So Marvel Heroes has about six weeks to live thanks to the impending shutdown of the game following Disney’s decision to drop Gazillion as a business partner. That’s going to leave some superhero MMO players once again without a home, and though the game’s current Steam numbers can’t hold a candle to the number of players affected by the City of Heroes closure five years ago, we’re left with the same situation – and a similar roster of games vying for refugees.
The big superhero MMORPGs are still DC Universe Online and Champions Online, the former of which is certainly better supported with content, the latter of which may have more of that Marvel feel. There’s also three strong crowdfunding superhero MMOs still trying to fill the CoH vacuum: Ship of Heroes, City of Titans, and Valiance Online. Which MMO would you recommend to Marvel Heroes refugees? Would it be another superhero MMO, another superhero game or ARPG altogether, or something else? If you’re a former MH player, where are you getting your fix?
This morning, the DC Universe Online
servers went down
to apply the game’s next major patch. They may or may not be back up by the time you read this, but they’re expected to be up no later than 4:00 p.m. EST today. And when they are up again? You can take a trip to the land of evil opposites, Earth-3
What must Earth-3 residents think of the rest of the multiverse, though? Technically Earth-1 would be the world with their opposites. Is that a thing there?
Regardless of existential musings on the nature of evil doppelgangers, players can explore a variety of new bits of content on Earth-3, ranging from an open-world exploration of the new world’s Gotham City to an elite raid in which players rail against the Crime Syndicate that threatens the world. So go forth, find your evil opposite, and beat the living snot out of that villain. Or hero, we suppose, if your character is already a villain. It’s complex.
Many people believe that server merges are innately bad because in games like ArcheAge
(or even all the way back to Star Wars Galaxies
), they were done completely wrong or the game itself wasn’t designed for its servers to ever consolidate. However, other MMOs – RIFT
comes to mind – have nearly perfected server merges. And for the most part, server merges help the game and its population. Because many of the smaller servers combine together with larger servers, there are more people around, group-finder queues tend to pop faster, PvP is more dynamic, and roleplayers can reach the all-important critical mass.
If I were to just look at the Star Wars: The Old Republic server merges from the perspective of the overall benefits of combining different server communities, I would have zero issue with them. SWTOR is one of those games that has no innate issues with combining server save for players losing character names. It could be done without losing character names, and I will get into the flaws of that system in a bit.
Now, let’s talk about my specific perspective having experienced two server merges by BioWare, then we will get into the details of how this latest one affected those in my community.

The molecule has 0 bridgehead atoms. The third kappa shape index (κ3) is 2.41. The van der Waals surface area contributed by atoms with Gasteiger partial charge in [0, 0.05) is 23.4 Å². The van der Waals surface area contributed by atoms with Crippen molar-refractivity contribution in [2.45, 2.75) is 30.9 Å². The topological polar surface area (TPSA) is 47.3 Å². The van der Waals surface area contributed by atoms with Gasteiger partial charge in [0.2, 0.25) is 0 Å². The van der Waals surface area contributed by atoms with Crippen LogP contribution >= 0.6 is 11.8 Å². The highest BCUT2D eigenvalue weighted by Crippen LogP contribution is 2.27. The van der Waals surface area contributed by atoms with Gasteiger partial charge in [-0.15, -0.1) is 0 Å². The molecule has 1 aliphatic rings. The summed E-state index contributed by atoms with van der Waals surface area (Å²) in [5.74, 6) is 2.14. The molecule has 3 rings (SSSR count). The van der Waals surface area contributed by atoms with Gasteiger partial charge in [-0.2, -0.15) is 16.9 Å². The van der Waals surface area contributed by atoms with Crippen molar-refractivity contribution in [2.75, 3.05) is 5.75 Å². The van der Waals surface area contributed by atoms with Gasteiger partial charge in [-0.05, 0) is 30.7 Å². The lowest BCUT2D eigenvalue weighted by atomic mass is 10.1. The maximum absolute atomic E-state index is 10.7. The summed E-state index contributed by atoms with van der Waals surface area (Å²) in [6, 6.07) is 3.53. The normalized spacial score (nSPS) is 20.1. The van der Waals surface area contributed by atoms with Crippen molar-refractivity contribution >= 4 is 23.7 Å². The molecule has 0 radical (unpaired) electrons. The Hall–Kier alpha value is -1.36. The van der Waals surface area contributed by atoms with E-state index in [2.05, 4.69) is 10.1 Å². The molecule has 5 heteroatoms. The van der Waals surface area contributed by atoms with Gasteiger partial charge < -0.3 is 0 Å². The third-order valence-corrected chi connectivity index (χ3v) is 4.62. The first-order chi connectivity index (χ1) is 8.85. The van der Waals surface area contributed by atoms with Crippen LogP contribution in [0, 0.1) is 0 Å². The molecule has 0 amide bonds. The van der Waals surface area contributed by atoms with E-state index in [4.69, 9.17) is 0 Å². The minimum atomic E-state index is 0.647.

Buried in the World of Warcraft: Battle for Azeroth reveals earlier this month was the huge PvP news that eventually, PvP servers, like the dying one I’ve been stuck on for half of forever, will be quietly converted into PvE servers. Instead of being constantly subjected to lowbie ganking while out questing in the world, PvP server players will join PvE players in taking part in what is akin to the Star Wars Galaxies-esque TEF system, only stricter. As you leave a major city, you’ll flag PvE or PvP, and that’s that. Flag for PvP and you’ll get a chance at things like extra rewards and faster reputation. The details are still up in the air, but as Blizzard Watch’s Ted Atchley points out, the rewards will have to be pretty sweet to entice most players to paint a target on their backs.
I’m not all that sad; PvP on PvP servers was basically pointless ganking for jack-all rewards, but there was just no way to convince a dozen friends to pay to move their entire stables elsewhere, so we soldiered on and put up with the random ganks on our leveling alts. I can still see taking the risk of being ganked if the rewards are huge, and the move will allow Blizzard to continue condensing its server groups too.
Where do you stand on WoW’s proposed new PvP system?
Did you realize that EverQuest II is going to release its latest expansion this month? Well, it’s November, so that should have been a default assumption, but still, there isn’t a lot of time left to get ready for the next chapter of this MMORPG’s run.
As part of the Planes of Prophecy expansion, EverQuest II players will be venturing to the Plane of Magic in their journeys. “Here, you will become empowered by the lands as you venture through them, explore their wonders and breath-taking sights, and forge relationships with their residents: the Pakiat and Allyrians,” the team wrote.
The standard edition of Planes of Prophecy is $35 and includes a single character level boost to 100. The expansion is scheduled to release on Tuesday, November 28th.
Did you know about all the MMOs I hate? I sure as heck didn’t! I mean, I knew there were a few games I hated (Scarlet Blade, Alganon) and some that I have pretty poor feelings toward for various reasons (Star Citizen, EVE Online, League of Legends, H1Z1: Kash of the Kow), but those are also games I discuss only in particular circumstances.
Yet thankfully, I have been informed over the near-decade of writing about MMOs that there are a number of games I thought I liked but that I do, in fact, hate. This was a surprise to me, but I think that for purposes of comprehension, it’s best for me to list for reference all the games that I apparently utterly despise. It’s all very confusing to me, but I’m confident that by sharing and making the occasional off-color joke, I’ll be able to decipher it all.